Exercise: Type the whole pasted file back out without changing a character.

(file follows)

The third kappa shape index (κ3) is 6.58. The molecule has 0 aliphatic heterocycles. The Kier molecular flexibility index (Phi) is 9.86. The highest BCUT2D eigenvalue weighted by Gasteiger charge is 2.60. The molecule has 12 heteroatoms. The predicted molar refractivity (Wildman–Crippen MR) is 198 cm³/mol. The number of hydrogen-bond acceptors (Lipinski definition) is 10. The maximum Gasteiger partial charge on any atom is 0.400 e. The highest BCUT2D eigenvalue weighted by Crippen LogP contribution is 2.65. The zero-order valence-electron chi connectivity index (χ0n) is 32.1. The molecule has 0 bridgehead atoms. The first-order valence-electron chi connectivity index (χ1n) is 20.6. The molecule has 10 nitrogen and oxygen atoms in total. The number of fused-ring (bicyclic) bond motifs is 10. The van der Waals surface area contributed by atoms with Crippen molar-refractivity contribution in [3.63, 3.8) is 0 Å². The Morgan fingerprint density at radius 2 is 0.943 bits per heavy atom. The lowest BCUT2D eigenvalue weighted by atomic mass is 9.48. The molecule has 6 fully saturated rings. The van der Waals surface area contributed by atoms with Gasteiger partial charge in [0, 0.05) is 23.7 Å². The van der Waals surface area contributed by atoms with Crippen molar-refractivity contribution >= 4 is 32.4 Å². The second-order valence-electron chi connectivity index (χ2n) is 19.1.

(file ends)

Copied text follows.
The third kappa shape index (κ3) is 6.58. The molecule has 0 aliphatic heterocycles. The Kier molecular flexibility index (Phi) is 9.86. The highest BCUT2D eigenvalue weighted by Gasteiger charge is 2.60. The molecule has 12 heteroatoms. The predicted molar refractivity (Wildman–Crippen MR) is 198 cm³/mol. The number of hydrogen-bond acceptors (Lipinski definition) is 10. The maximum Gasteiger partial charge on any atom is 0.400 e. The highest BCUT2D eigenvalue weighted by Crippen LogP contribution is 2.65. The zero-order valence-electron chi connectivity index (χ0n) is 32.1. The molecule has 0 bridgehead atoms. The first-order valence-electron chi connectivity index (χ1n) is 20.6. The molecule has 10 nitrogen and oxygen atoms in total. The number of fused-ring (bicyclic) bond motifs is 10. The van der Waals surface area contributed by atoms with Crippen molar-refractivity contribution in [3.63, 3.8) is 0 Å². The Morgan fingerprint density at radius 2 is 0.943 bits per heavy atom. The lowest BCUT2D eigenvalue weighted by atomic mass is 9.48. The molecule has 6 fully saturated rings. The van der Waals surface area contributed by atoms with Gasteiger partial charge in [0, 0.05) is 23.7 Å². The van der Waals surface area contributed by atoms with Crippen molar-refractivity contribution >= 4 is 32.4 Å². The second-order valence-electron chi connectivity index (χ2n) is 19.1.